Rising sound intensity: an intrinsic warning cue activating the amygdala.

@article{Bach2008RisingSI,
  title={Rising sound intensity: an intrinsic warning cue activating the amygdala.},
  author={Dominik R. Bach and Hartmut Sch{\"a}chinger and John G. Neuhoff and Fabrizio Esposito and Francesco Di Salle and Christoph Lehmann and Marcus Herdener and Klaus Scheffler and Erich Seifritz},
  journal={Cerebral cortex},
  year={2008},
  volume={18 1},
  pages={
          145-50
        }
}
Human subjects overestimate the change of rising intensity sounds compared with falling intensity sounds. Rising sound intensity has therefore been proposed to be an intrinsic warning cue. In order to test this hypothesis, we presented rising, falling, and constant intensity sounds to healthy humans and gathered psychophysiological and behavioral responses. Brain activity was measured using event-related functional magnetic resonance imaging. We found that rising compared with falling sound… 

Figures from this paper

Rhesus monkeys (Macaca mulatta) hear rising frequency sounds as looming.
TLDR
A head-turning assay and a preferential-looking paradigm revealed that monkeys show an attentional bias toward rising versus falling frequency sounds and link the former to visual looming signals, suggesting that monkeys hear a rising frequency sound as a looming sound source even though, in the real world, no such link exists.
Looming sounds as warning signals: the function of motion cues.
Neural Mechanisms Underlying the Auditory Looming Bias
TLDR
The results indicate the promoted top-down projection but at time points slightly preceding the motion onset and thus considered to reflect a bias driven by anticipation, as well as a bottom-up bias along the dorsal auditory pathway directed toward the prefrontal cortex.
Embodied auditory perception: the emotional impact of approaching and receding sound sources.
TLDR
The results of this study suggest that approaching unpleasant sound sources evoke more intense emotional responses in listeners than receding ones, whereas such an effect of perceived sound motion does not exist for pleasant or neutral sound sources.
Rapid Ocular Responses Are Modulated by Bottom-up-Driven Auditory Salience
TLDR
It is shown that a reliable salience scale can be obtained from crowd-sourcing, and that a salience ranking obtained from online raters correlated robustly with the superior colliculus-mediated ocular freezing response, microsaccadic inhibition (MSI), measured in naive, passively listening human participants.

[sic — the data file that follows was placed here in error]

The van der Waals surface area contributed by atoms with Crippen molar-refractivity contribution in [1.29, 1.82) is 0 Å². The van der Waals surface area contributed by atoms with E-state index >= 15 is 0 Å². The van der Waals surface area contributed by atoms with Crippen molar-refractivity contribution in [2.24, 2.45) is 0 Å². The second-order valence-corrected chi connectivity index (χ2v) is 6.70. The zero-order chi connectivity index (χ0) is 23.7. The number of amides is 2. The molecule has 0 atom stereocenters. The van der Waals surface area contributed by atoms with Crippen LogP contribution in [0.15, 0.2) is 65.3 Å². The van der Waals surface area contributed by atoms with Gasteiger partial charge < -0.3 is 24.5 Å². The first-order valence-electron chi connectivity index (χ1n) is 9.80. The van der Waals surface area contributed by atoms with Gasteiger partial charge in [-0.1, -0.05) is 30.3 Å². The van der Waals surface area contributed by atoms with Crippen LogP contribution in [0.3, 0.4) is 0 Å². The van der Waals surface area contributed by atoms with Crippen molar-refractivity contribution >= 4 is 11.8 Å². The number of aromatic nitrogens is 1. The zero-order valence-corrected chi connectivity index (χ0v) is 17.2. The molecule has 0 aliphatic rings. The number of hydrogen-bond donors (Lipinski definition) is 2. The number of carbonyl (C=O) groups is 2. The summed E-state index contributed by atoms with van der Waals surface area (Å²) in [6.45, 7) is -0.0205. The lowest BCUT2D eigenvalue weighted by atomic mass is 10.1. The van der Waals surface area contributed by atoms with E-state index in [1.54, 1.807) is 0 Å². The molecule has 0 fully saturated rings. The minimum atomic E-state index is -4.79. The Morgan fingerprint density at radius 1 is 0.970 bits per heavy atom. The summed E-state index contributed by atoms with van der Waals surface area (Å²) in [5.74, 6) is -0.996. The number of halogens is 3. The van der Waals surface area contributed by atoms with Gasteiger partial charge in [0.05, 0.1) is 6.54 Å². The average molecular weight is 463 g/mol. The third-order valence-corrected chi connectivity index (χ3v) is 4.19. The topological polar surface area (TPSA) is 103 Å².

Exposure to arousal-inducing sounds facilitates visual search
TLDR
It is suggested that arousal induced by sounds can facilitate attention in a subsequent visual search, and this novel finding provides support for the alerting function of the auditory system by showing an auditory-phasic alerting effect in visual attention.
The Contribution of Sound Intensity in Vocal Emotion Perception: Behavioral and Electrophysiological Evidence
TLDR
Though it cannot categorically affect emotionality conveyed in emotional prosodies, sound intensity contributes to emotional significance quantitatively, implying that sound intensity should not simply be taken as a control parameter and its unique role needs to be specified in vocal emotion studies.
...
...

References

SHOWING 1-10 OF 57 REFERENCES
Neural Processing of Auditory Looming in the Human Brain
BOLD correlates of edge detection in human auditory cortex
Auditory perception of laughing and crying activates human amygdala regardless of attentional state.
An Adaptive Bias in the Perception of Looming Auditory Motion
Rising acoustic intensity can indicate movement of a sound source toward a listener. Perceptual overestimation of intensity change could provide a selective advantage by indicating that the source is
Cerebral correlates of alerting, orienting and reorienting of visuospatial attention: an event-related fMRI study
Presentation modality influences behavioral measures of alerting, orienting, and executive control
TLDR
Reaction-time measures of executive control were of a similar magnitude and significantly correlated, suggesting that executive control might be a supramodal resource and spatial-orienting benefits were obtained only in the visual task.
Saying it with feeling: neural responses to emotional vocalizations
...
...